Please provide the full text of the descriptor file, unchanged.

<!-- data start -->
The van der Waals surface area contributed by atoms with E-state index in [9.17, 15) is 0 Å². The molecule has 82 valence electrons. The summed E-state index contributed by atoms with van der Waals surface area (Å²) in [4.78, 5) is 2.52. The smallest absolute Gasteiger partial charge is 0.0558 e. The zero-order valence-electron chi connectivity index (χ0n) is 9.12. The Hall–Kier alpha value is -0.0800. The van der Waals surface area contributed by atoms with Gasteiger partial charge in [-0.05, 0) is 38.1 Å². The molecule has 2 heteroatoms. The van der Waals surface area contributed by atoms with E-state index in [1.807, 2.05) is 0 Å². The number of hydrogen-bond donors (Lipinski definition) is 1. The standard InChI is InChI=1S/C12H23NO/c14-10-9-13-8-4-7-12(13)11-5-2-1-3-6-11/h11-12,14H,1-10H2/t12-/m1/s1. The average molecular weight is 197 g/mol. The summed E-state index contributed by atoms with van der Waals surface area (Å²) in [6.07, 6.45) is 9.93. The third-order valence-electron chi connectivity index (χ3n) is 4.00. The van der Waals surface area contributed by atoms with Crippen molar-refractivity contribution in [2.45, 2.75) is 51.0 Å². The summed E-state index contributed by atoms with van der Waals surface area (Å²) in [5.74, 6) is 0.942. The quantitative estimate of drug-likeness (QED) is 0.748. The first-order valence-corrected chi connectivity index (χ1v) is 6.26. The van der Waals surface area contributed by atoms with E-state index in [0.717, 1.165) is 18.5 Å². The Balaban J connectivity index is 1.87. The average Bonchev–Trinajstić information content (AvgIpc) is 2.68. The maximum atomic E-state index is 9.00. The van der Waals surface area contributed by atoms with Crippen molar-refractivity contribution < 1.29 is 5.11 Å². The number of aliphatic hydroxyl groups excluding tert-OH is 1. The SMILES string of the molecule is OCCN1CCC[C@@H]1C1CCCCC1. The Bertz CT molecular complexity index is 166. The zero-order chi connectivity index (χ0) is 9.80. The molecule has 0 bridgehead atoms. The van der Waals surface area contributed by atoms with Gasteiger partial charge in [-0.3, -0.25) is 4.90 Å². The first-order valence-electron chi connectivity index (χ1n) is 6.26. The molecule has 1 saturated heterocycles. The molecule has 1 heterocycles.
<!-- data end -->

The van der Waals surface area contributed by atoms with E-state index in [9.17, 15) is 0 Å². The molecule has 82 valence electrons. The summed E-state index contributed by atoms with van der Waals surface area (Å²) in [4.78, 5) is 2.52. The smallest absolute Gasteiger partial charge is 0.0558 e. The zero-order valence-electron chi connectivity index (χ0n) is 9.12. The Hall–Kier alpha value is -0.0800. The van der Waals surface area contributed by atoms with Gasteiger partial charge in [-0.05, 0) is 38.1 Å². The molecule has 2 heteroatoms. The van der Waals surface area contributed by atoms with E-state index in [1.807, 2.05) is 0 Å². The number of hydrogen-bond donors (Lipinski definition) is 1. The standard InChI is InChI=1S/C12H23NO/c14-10-9-13-8-4-7-12(13)11-5-2-1-3-6-11/h11-12,14H,1-10H2/t12-/m1/s1. The average molecular weight is 197 g/mol. The summed E-state index contributed by atoms with van der Waals surface area (Å²) in [6.07, 6.45) is 9.93. The third-order valence-electron chi connectivity index (χ3n) is 4.00. The van der Waals surface area contributed by atoms with Crippen molar-refractivity contribution in [2.45, 2.75) is 51.0 Å². The summed E-state index contributed by atoms with van der Waals surface area (Å²) in [5.74, 6) is 0.942. The quantitative estimate of drug-likeness (QED) is 0.748. The first-order valence-corrected chi connectivity index (χ1v) is 6.26. The van der Waals surface area contributed by atoms with E-state index in [0.717, 1.165) is 18.5 Å². The Balaban J connectivity index is 1.87. The average Bonchev–Trinajstić information content (AvgIpc) is 2.68. The maximum atomic E-state index is 9.00. The van der Waals surface area contributed by atoms with Crippen molar-refractivity contribution < 1.29 is 5.11 Å². The number of aliphatic hydroxyl groups excluding tert-OH is 1. The SMILES string of the molecule is OCCN1CCC[C@@H]1C1CCCCC1. The Bertz CT molecular complexity index is 166. The zero-order chi connectivity index (χ0) is 9.80. The molecule has 0 bridgehead atoms. The van der Waals surface area contributed by atoms with Gasteiger partial charge in [-0.3, -0.25) is 4.90 Å². The first-order valence-electron chi connectivity index (χ1n) is 6.26. The molecule has 1 saturated heterocycles. The molecule has 1 heterocycles.